The Takiva Gray family -- Habitat for Humanity Int'l 1

The Takiva Gray family

Takiva Gray, a cashier at Ochsner Medical Center, has two children: Allen, 12, and Jakia, who turns 8 on May 16, the final day of the Carter Project.


‘I’m not ready to give up on this city’


When Takiva Gray and her two children evacuated from the Carrollton community shortly before Katrina, they took two changes of clothes and one envelope that held the kids’ birth certificates and report cards.

“That was all we left with,” Gray said. “That was it. And we came back to absolutely nothing.”

Their rental home took on 10 feet of water in the storm. By the time Gray was allowed to return, mold and mildew had turned the interior of the house pitch black.

“It looked like it was 10 o’clock at night inside,” Gray said. “You can’t imagine what it feels like to see that.”

After Gray and her children fled Carrollton, along with Gray’s mother and two sisters, they ended up in Houston. Gray stayed there for a year, before being called back to her job as a cashier at Ochsner Medical Center. Her son, Allen, and daughter, Jakia, stayed for another full year with Gray’s mother.

“I’m not ready to give up on this city just yet,” she explained. “The goal was always for us to get back to New Orleans and start our lives again.”

It hasn’t been easy. Allen, 12, seemed to suffer the most emotional fallout after the storm, Gray said. He and his sister both have taken up karate since being displaced, and have found it very therapeutic. Jakia proudly shows visitors some ribbons she has won in sparring competitions, and Allen brings out two trophies, one of which is taller than he is.

The New Orleans Area Habitat for Humanity is working with Gray and several homeowner partners during this year’s Carter Project. The Grays’ home will be started in the city’s Lower Ninth Ward during the weeklong project that ends May 16, which just happens to be the day Jakia turns 8.

‘People do care’

Until then, the family is sharing four cramped rooms in a run-down apartment complex. Allen, a sports fanatic, plans to decorate his new room with memorabilia and pictures of his favorite players. When asked which ones in particular, he said, “All of them! I love them all!”

He intends to be a basketball player when he grows up—or maybe a lawyer.

Jakia, who enjoys reading, is dreaming of a room decorated entirely with posters of Disney Channel stars: the Cheetah Girls, certainly, and Raven-Symone.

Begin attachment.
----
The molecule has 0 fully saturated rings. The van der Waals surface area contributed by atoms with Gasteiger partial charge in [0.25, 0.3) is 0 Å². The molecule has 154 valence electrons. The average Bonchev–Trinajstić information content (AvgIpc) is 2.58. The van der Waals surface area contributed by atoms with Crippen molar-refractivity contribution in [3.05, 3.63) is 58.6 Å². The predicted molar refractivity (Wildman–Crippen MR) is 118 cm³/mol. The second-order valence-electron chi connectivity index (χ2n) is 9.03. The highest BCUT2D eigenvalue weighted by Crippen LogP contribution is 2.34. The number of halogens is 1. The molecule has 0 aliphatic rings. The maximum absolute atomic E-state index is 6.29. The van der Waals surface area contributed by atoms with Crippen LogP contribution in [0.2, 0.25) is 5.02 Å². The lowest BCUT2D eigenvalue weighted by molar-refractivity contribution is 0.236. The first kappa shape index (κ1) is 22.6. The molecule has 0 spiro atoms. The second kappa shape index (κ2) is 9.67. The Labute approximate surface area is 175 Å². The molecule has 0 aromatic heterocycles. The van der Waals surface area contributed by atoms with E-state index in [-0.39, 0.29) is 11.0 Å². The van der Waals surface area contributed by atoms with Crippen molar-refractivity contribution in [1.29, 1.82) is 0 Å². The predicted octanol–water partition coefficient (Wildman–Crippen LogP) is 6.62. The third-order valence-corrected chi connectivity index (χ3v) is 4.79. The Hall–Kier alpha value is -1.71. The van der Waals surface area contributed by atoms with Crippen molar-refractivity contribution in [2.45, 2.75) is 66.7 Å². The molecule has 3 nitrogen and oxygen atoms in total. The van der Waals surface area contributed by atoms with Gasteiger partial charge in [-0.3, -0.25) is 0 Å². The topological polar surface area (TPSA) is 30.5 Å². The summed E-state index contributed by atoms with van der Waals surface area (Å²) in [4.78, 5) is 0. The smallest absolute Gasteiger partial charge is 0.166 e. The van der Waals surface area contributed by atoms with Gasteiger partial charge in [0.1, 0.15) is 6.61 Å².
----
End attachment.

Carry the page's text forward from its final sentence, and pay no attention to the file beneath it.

“We’ve never owned a home before,” their mom said, smiling. “This is very exciting for them.”

A lesson that seems to have registered already with the children is the concept of giving back. They’ve seen the kindnesses that strangers do, and it’s made an impression.

“My karate class does a lot of stuff in the community,” Allen said. “We like to help.”

“It’s amazing to me that you meet people from all over the world at the Habitat construction sites,” his mother said. “It’s heart wrenching, too, that so many people care.

“People do care.”

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New Orleans: More than 90 houses for the Big Easy

New Orleans Area Habitat for Humanity shares an important milestone with the Jimmy & Rosalynn Carter Work Project this year: Both are celebrating 25 years of service.

In the past quarter-century, more than 200 families have moved into affordable homes through NOAHH. Remarkably, more than half of those homes have been built since hurricanes Katrina and Rita, and another 160 are under construction.

“Our commitment to the New Orleans area has never been stronger,” said Jim Pate, executive director of the affiliate.

NOAHH builds houses in Orleans Parish (which includes New Orleans), along with the parishes of St. Bernard, St. Charles, Plaquemines and Jefferson, all of which were devastated by wind and water spawned by the 2005 hurricanes. Since then, 60,000 volunteers have pitched in to help rebuild houses and lives.

For this special Carter Project, New Orleans Habitat is going to build more than 90 houses in the most devastated parts of the city.